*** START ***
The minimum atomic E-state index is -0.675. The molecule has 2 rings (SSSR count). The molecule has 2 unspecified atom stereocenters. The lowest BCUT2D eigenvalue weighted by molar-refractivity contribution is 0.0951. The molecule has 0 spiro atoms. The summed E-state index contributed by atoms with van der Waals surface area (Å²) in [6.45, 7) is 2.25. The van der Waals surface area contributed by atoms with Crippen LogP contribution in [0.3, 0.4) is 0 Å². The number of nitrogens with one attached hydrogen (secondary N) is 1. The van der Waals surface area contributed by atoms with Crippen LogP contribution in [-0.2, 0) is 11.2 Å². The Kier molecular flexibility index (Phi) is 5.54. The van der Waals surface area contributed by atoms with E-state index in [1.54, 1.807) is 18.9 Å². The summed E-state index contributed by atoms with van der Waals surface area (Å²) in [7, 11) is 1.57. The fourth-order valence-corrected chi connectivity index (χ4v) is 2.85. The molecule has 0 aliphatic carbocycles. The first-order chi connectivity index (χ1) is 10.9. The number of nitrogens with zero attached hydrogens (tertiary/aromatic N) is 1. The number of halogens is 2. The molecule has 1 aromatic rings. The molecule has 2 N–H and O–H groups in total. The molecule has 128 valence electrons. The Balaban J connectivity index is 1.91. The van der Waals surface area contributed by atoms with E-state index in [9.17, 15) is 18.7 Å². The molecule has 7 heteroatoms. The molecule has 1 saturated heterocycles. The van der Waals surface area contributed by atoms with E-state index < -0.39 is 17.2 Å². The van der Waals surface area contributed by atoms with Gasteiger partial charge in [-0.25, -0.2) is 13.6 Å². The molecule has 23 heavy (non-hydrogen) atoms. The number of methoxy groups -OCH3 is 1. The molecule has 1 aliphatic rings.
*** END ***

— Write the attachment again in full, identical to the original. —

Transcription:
The minimum atomic E-state index is -0.675. The molecule has 2 rings (SSSR count). The molecule has 2 unspecified atom stereocenters. The lowest BCUT2D eigenvalue weighted by molar-refractivity contribution is 0.0951. The molecule has 0 spiro atoms. The summed E-state index contributed by atoms with van der Waals surface area (Å²) in [6.45, 7) is 2.25. The van der Waals surface area contributed by atoms with Crippen LogP contribution in [0.3, 0.4) is 0 Å². The number of nitrogens with one attached hydrogen (secondary N) is 1. The van der Waals surface area contributed by atoms with Crippen LogP contribution in [-0.2, 0) is 11.2 Å². The Kier molecular flexibility index (Phi) is 5.54. The van der Waals surface area contributed by atoms with E-state index in [1.54, 1.807) is 18.9 Å². The summed E-state index contributed by atoms with van der Waals surface area (Å²) in [7, 11) is 1.57. The fourth-order valence-corrected chi connectivity index (χ4v) is 2.85. The molecule has 0 aliphatic carbocycles. The first-order chi connectivity index (χ1) is 10.9. The number of nitrogens with zero attached hydrogens (tertiary/aromatic N) is 1. The number of halogens is 2. The molecule has 1 aromatic rings. The molecule has 2 N–H and O–H groups in total. The molecule has 128 valence electrons. The Balaban J connectivity index is 1.91. The van der Waals surface area contributed by atoms with E-state index in [9.17, 15) is 18.7 Å². The molecule has 7 heteroatoms. The molecule has 1 saturated heterocycles. The van der Waals surface area contributed by atoms with E-state index < -0.39 is 17.2 Å². The van der Waals surface area contributed by atoms with Gasteiger partial charge in [-0.25, -0.2) is 13.6 Å². The molecule has 23 heavy (non-hydrogen) atoms. The number of methoxy groups -OCH3 is 1. The molecule has 1 aliphatic rings.